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Figuring it out

When I was in high school, I thought I had it all figured it. I had my college major picked out by the time I was a sophomore, and I continued planning and detailing my career goals for after I finished college.

But, how, at the inexperienced age of 15, was I really supposed to know what I wanted to do with the rest of my life?

Between participating in extracurriculars, working to keep grades up and studying for the ACT, I often felt the pressure to have everything figured out by the time I entered college.

However, when I got to college my naive notions would be put to the test as I soon found out that the goals I once thought I wanted weren’t really for me. During the spring semester of my freshman year, I had to force myself to go to class every day because I didn’t like the courses I was taking. I found it harder to envision a future in the major I was so convinced I wanted to pursue for so many years.

This confused me because for so long the major and career that I thought I really wanted wasn’t for me at all. All the planning, decision-making and preparation I had done seemed useless.

One day, I was sitting in class, doodling in my notebook and trying to ignore the growing notion in my head that I needed a change. With a sudden realization, I came out of my class dedicated to the idea that I would find a new major.

After researching other majors that Bradley offered and taking part in some self-reflection, I picked my new major, sports communication, a major that I thought better suited me. Every day since I changed my major, I have been a happier and better person. I find going to class more enjoyable, getting involved is easier and imagining a future in the field inspires confidence.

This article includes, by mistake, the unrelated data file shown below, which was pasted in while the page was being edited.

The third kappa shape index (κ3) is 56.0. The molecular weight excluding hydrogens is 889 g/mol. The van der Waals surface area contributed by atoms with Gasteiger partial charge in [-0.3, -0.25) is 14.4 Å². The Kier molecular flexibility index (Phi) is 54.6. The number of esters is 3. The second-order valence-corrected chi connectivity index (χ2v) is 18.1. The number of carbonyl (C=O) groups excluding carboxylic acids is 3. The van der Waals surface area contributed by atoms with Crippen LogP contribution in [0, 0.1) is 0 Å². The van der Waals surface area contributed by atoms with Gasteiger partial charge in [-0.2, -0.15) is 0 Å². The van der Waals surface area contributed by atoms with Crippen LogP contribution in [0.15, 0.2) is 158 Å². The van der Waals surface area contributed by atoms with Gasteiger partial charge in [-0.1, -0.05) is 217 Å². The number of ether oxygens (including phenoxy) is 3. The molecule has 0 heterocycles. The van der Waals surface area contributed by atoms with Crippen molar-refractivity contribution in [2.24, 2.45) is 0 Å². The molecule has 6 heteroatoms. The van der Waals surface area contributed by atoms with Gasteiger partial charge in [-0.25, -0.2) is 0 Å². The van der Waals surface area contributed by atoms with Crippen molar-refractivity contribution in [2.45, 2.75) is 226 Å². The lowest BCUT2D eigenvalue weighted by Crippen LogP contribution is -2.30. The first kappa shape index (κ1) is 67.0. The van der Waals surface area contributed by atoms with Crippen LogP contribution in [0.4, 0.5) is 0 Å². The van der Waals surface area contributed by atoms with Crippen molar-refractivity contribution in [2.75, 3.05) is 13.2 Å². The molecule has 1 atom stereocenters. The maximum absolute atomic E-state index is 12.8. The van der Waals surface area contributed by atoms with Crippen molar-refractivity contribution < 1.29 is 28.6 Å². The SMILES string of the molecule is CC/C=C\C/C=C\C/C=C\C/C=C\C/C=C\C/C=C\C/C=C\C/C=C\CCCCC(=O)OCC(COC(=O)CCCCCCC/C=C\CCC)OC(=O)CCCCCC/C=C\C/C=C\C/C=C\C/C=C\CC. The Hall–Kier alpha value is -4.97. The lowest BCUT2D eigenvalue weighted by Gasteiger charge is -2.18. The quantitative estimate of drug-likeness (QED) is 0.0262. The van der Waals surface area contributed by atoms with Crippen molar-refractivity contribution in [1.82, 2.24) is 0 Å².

What I learned in my experience is the point of coming to college is not to pursue what you already have figured out, it’s to find out what is really going to make you the best person that you can be.

The pressure put on a college student to have everything figured out at all times is constant, but it’s not realistic. We are young individuals who have barely experienced most of what the world has to offer. It’s okay to not have everything figured out right away.

Using the tools that college provides us, we can discover the people that we truly are with time.

When I was in high school, I thought it would be bad if I went to college with an undecided major. Today, I’d say that being undecided and not having it all figured out allows personal growth and permits college students to open themselves up to new experiences..

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